This release was issued under a previous government.

Rental fees have been cut in half for Agriculture and Forestry’s Water Pumping Program. The program provides pumps and pipes to help producers get water for domestic and livestock use by filling their dugouts or other suitable catch basins from nearby water sources.

“It’s clear that many producers are facing challenges because of the dry conditions this year, and that’s why we are finding common sense ways to help out farmers during these difficult times.”

Oneil Carlier, Minister of Agriculture and Forestry

The emergency water-pumping program provides assistance to between 400 and 1,400 clients every year. The fee reduction will apply to anyone who uses the program in the 2015-16 fiscal year and will be retroactive to April 1.  

Environment and Parks is also working with municipalities to identify additional public lands for grazing purposes to help increase producers’ access to livestock feed supplies. The measures will allow temporary grazing or haying permits in suitable locations.

“We are committed to supporting farmers during this challenging year. Identifying more access to vacant public land for grazing is a practical way to help out farmers who are struggling with the high cost of feeding their livestock.”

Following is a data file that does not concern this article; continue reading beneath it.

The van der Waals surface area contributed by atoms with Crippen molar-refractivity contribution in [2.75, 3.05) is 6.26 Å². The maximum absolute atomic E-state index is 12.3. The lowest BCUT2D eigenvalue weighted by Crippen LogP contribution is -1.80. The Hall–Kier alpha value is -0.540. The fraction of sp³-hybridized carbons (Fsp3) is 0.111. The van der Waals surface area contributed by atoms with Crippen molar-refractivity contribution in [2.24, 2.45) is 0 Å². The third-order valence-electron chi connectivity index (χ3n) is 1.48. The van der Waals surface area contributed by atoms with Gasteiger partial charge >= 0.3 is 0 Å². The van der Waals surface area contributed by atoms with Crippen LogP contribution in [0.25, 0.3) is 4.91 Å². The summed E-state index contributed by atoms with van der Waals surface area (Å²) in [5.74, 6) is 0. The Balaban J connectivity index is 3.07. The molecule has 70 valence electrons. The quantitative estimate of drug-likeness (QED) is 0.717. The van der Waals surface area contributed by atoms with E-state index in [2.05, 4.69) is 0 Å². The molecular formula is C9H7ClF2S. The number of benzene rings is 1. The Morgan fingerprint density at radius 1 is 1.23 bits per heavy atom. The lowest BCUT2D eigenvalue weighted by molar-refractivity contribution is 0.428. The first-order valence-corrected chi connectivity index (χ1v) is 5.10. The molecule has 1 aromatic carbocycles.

Shannon Phillips, Minister of Environment and Parks

In addition to these programs, a full suite of insurance and business risk management programs is available through Agriculture Financial Services Corporation (AFSC). Provincially, 78 per cent of crops and 29 per cent of pasture acreage has been insured in 2015. For multi-peril crop insurance alone, AFSC estimates this year’s claim payments to range from approximately $700 million to $900 million. To date, AFSC has already paid out approximately $70 million as claims are being processed, and dollars are flowing to address priority areas. Producers also have access to approximately $541 million currently deposited in their AgriInvest accounts.

Alberta continues to work with the federal government to ensure that tax deferrals are available for livestock producers in affected municipalities. Those who need to sell livestock because of feed shortages can defer a portion of their 2015 sale proceeds of breeding livestock for one year to help offset the cost of replenishing that stock in the following year.

Alberta Agriculture and Forestry has a number of online resources at www.agriculture.alberta.ca to assist producers with decision making, including crop and moisture reports, planning information for dry conditions and a hay and pasture directory.


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